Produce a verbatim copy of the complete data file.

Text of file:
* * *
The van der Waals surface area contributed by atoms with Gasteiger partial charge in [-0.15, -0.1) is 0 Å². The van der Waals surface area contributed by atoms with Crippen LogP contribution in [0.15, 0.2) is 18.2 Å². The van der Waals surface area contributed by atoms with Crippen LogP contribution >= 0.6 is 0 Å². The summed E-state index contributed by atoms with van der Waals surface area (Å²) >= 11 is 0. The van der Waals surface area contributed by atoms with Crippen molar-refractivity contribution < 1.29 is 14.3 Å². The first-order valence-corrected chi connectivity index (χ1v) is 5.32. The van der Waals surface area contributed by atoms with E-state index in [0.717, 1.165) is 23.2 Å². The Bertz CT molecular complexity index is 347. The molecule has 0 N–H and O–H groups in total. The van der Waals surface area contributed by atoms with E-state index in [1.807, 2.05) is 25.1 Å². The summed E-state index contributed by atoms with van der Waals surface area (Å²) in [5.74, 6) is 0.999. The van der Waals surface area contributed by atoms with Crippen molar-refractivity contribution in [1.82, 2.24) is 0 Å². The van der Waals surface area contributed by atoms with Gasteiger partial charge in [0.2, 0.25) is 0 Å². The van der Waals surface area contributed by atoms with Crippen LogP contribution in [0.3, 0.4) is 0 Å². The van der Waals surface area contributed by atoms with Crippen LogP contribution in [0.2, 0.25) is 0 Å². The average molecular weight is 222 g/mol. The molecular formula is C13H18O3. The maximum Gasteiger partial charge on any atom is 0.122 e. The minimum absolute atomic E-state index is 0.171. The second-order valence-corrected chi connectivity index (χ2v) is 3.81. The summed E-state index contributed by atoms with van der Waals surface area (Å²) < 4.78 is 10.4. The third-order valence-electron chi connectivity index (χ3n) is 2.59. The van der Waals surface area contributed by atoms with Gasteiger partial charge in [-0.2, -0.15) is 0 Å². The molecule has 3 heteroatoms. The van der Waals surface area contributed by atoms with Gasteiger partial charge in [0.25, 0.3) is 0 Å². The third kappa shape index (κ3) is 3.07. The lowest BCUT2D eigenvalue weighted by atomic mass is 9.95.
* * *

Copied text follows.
The van der Waals surface area contributed by atoms with Gasteiger partial charge in [-0.15, -0.1) is 0 Å². The van der Waals surface area contributed by atoms with Crippen LogP contribution in [0.15, 0.2) is 18.2 Å². The van der Waals surface area contributed by atoms with Crippen LogP contribution >= 0.6 is 0 Å². The summed E-state index contributed by atoms with van der Waals surface area (Å²) >= 11 is 0. The van der Waals surface area contributed by atoms with Crippen molar-refractivity contribution < 1.29 is 14.3 Å². The first-order valence-corrected chi connectivity index (χ1v) is 5.32. The van der Waals surface area contributed by atoms with E-state index in [0.717, 1.165) is 23.2 Å². The Bertz CT molecular complexity index is 347. The molecule has 0 N–H and O–H groups in total. The van der Waals surface area contributed by atoms with E-state index in [1.807, 2.05) is 25.1 Å². The summed E-state index contributed by atoms with van der Waals surface area (Å²) in [5.74, 6) is 0.999. The van der Waals surface area contributed by atoms with Crippen molar-refractivity contribution in [1.82, 2.24) is 0 Å². The van der Waals surface area contributed by atoms with Gasteiger partial charge in [0.2, 0.25) is 0 Å². The van der Waals surface area contributed by atoms with Crippen LogP contribution in [0.3, 0.4) is 0 Å². The van der Waals surface area contributed by atoms with Crippen LogP contribution in [0.2, 0.25) is 0 Å². The average molecular weight is 222 g/mol. The molecular formula is C13H18O3. The maximum Gasteiger partial charge on any atom is 0.122 e. The minimum absolute atomic E-state index is 0.171. The second-order valence-corrected chi connectivity index (χ2v) is 3.81. The summed E-state index contributed by atoms with van der Waals surface area (Å²) < 4.78 is 10.4. The third-order valence-electron chi connectivity index (χ3n) is 2.59. The van der Waals surface area contributed by atoms with Gasteiger partial charge in [-0.2, -0.15) is 0 Å². The molecule has 3 heteroatoms. The van der Waals surface area contributed by atoms with Gasteiger partial charge in [0.25, 0.3) is 0 Å². The third kappa shape index (κ3) is 3.07. The lowest BCUT2D eigenvalue weighted by atomic mass is 9.95.